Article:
A True Church Cornerstone
“It is a most instructive and refreshing exercise to sit down and gather around us all the biography of a period–all the journals–all the contemporaneous spiritual history of it, to bring all this together, review it carefully, analyze, sift and digest it, till the heart begins to burn within us. Shall we be unmindful of those who have gone before us? Shall we forget them or their deeds? No brethren, the good and the great can never be held too much in remembrance. Let us therefore, remember those who through faith and patience have gone before us.”
These were the words coming from the pulpit of Frederick’s German Reformed Church, Trinity Chapel, on the occasion of the congregation’s centennial festivities which took place on May 21st (Whit-Monday), 1847. They were delivered as part of the opening of Rev. Daniel Zacharias’ sermon.
Rev. Daniel Zacharias, D. D. (Doctor of Divinity) exhibited a life dedicated to “faith and patience.” He came to Frederick in the “prime of early manhood.” He was said to have exhibited “energy and great endurance.” Before his entrance, Frederick’s Evangelical Reformed Church had been experiencing turmoil with previous pastors. T.J.C. Williams’ “History of Frederick County” (1910) includes a passage from a letter explaining the early 1830’s period in which Rev. Zacharias was called to town:
“There had been an unhealthy commotion and much dissatisfaction in the church during the past two pastorates. This was especially so during the administration of the Rev. Reighly—1833-1835. His ministry was forced to a conclusion as the direct result of his misdeeds. This served in a great measure to wean his friends from him, so that now the congregation with great unanimity turned a second time to Rev, Daniel Zacharias, of Harrisburg, Pa., who was elected pastor by a large majority, his first acceptance being impossible on account of the difficulties caused by Reighly.”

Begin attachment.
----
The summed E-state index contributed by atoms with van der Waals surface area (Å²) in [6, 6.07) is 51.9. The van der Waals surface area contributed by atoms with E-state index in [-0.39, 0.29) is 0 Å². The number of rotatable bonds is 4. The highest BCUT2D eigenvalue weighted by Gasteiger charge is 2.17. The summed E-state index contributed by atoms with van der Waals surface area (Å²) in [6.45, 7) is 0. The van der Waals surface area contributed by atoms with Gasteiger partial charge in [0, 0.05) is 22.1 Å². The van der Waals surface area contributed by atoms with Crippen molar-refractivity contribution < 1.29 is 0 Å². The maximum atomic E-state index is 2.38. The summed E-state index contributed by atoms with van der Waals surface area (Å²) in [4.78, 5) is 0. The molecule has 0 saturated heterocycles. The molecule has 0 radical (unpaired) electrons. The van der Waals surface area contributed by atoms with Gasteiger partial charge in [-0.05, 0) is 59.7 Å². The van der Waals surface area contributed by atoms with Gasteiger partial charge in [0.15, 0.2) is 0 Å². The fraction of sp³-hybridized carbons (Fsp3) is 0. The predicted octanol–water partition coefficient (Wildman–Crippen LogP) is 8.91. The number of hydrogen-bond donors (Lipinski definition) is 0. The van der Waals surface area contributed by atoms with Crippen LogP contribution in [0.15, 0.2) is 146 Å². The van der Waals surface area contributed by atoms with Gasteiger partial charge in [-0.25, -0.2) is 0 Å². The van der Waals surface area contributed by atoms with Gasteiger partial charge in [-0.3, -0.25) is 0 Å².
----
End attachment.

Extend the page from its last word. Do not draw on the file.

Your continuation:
Daniel Zacharias was a native of nearby Washington County, MD. Born in the vicinity of Clear Spring on January 14, 1805, he was the son of John George (Christopher) Zacharias and Catherine Kirschner. His grandfather was a German immigrant from North Rhine-Westphalia, who came to the US around 1753 and first settled near Berks County, PA. He would serve in the American Revolution.
Young Daniel received a classical education at the Hagerstown Academy, followed by attending Jefferson College in Canonsburg, PA. He remained here through the end of his junior year, at which time he transferred to the Theological Seminary at Carlisle (PA). Zacharias received his academic degree in divinity (Doctor of Divinity), was licensed and ordained in 1828 within the German Reformed Church, an early Protestant denomination brought to this country by German and Swiss immigrants in the 18th century. He was given a charge in York County. Two years later, he was called to congregations in Harrisburg and Schupps, where he would remain here for nearly five years, at which time he moved to Frederick.
Daniel Zacharias’ entrance to Frederick was documented by noted diarist Jacob Engelbrecht (1797-1878) in a post dated April 5, 1835:
“The Reverend Zacharias, late of Harrisburg, Pennsylvania, arrived here one day last week (with his family) to take charge of the German Reformed Congregation of this city & neighborhood. Yesterday he preached his first sermon. Vice, Reverend Charles Reighley going to Michigan.”